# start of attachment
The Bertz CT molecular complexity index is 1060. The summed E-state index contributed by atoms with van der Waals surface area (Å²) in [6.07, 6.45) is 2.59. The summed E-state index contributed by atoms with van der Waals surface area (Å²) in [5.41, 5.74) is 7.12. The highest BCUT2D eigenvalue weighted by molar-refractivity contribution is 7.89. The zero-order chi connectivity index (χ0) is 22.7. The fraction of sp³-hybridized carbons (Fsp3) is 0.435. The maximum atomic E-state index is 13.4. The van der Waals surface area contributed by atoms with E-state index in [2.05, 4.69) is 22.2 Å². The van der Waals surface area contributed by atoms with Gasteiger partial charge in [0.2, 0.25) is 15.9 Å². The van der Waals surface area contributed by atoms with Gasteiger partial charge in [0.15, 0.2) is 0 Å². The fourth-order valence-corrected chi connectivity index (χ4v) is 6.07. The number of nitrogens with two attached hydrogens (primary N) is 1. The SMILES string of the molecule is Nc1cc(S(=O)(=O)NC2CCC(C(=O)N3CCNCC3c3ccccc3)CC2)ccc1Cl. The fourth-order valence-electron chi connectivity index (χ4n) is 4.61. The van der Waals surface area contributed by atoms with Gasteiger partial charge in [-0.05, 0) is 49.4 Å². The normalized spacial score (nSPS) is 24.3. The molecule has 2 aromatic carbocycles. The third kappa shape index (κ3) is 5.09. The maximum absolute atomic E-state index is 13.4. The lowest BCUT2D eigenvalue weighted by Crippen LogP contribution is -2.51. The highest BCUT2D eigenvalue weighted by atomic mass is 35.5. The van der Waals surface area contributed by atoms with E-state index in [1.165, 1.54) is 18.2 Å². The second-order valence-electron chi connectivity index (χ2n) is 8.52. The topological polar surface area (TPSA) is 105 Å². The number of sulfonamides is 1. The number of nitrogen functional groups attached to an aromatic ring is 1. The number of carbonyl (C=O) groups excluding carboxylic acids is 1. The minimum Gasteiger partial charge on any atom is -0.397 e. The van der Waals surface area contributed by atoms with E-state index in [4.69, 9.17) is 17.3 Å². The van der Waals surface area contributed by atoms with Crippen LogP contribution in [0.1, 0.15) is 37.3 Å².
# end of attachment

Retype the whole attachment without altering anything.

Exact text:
The Bertz CT molecular complexity index is 1060. The summed E-state index contributed by atoms with van der Waals surface area (Å²) in [6.07, 6.45) is 2.59. The summed E-state index contributed by atoms with van der Waals surface area (Å²) in [5.41, 5.74) is 7.12. The highest BCUT2D eigenvalue weighted by molar-refractivity contribution is 7.89. The zero-order chi connectivity index (χ0) is 22.7. The fraction of sp³-hybridized carbons (Fsp3) is 0.435. The maximum atomic E-state index is 13.4. The van der Waals surface area contributed by atoms with E-state index in [2.05, 4.69) is 22.2 Å². The van der Waals surface area contributed by atoms with Gasteiger partial charge in [0.2, 0.25) is 15.9 Å². The van der Waals surface area contributed by atoms with Gasteiger partial charge in [0.15, 0.2) is 0 Å². The fourth-order valence-corrected chi connectivity index (χ4v) is 6.07. The number of nitrogens with two attached hydrogens (primary N) is 1. The SMILES string of the molecule is Nc1cc(S(=O)(=O)NC2CCC(C(=O)N3CCNCC3c3ccccc3)CC2)ccc1Cl. The fourth-order valence-electron chi connectivity index (χ4n) is 4.61. The van der Waals surface area contributed by atoms with Gasteiger partial charge in [-0.05, 0) is 49.4 Å². The normalized spacial score (nSPS) is 24.3. The molecule has 2 aromatic carbocycles. The third kappa shape index (κ3) is 5.09. The maximum absolute atomic E-state index is 13.4. The lowest BCUT2D eigenvalue weighted by Crippen LogP contribution is -2.51. The highest BCUT2D eigenvalue weighted by atomic mass is 35.5. The van der Waals surface area contributed by atoms with E-state index in [1.165, 1.54) is 18.2 Å². The second-order valence-electron chi connectivity index (χ2n) is 8.52. The topological polar surface area (TPSA) is 105 Å². The number of sulfonamides is 1. The number of nitrogen functional groups attached to an aromatic ring is 1. The number of carbonyl (C=O) groups excluding carboxylic acids is 1. The minimum Gasteiger partial charge on any atom is -0.397 e. The van der Waals surface area contributed by atoms with E-state index in [4.69, 9.17) is 17.3 Å². The van der Waals surface area contributed by atoms with Crippen LogP contribution in [0.1, 0.15) is 37.3 Å².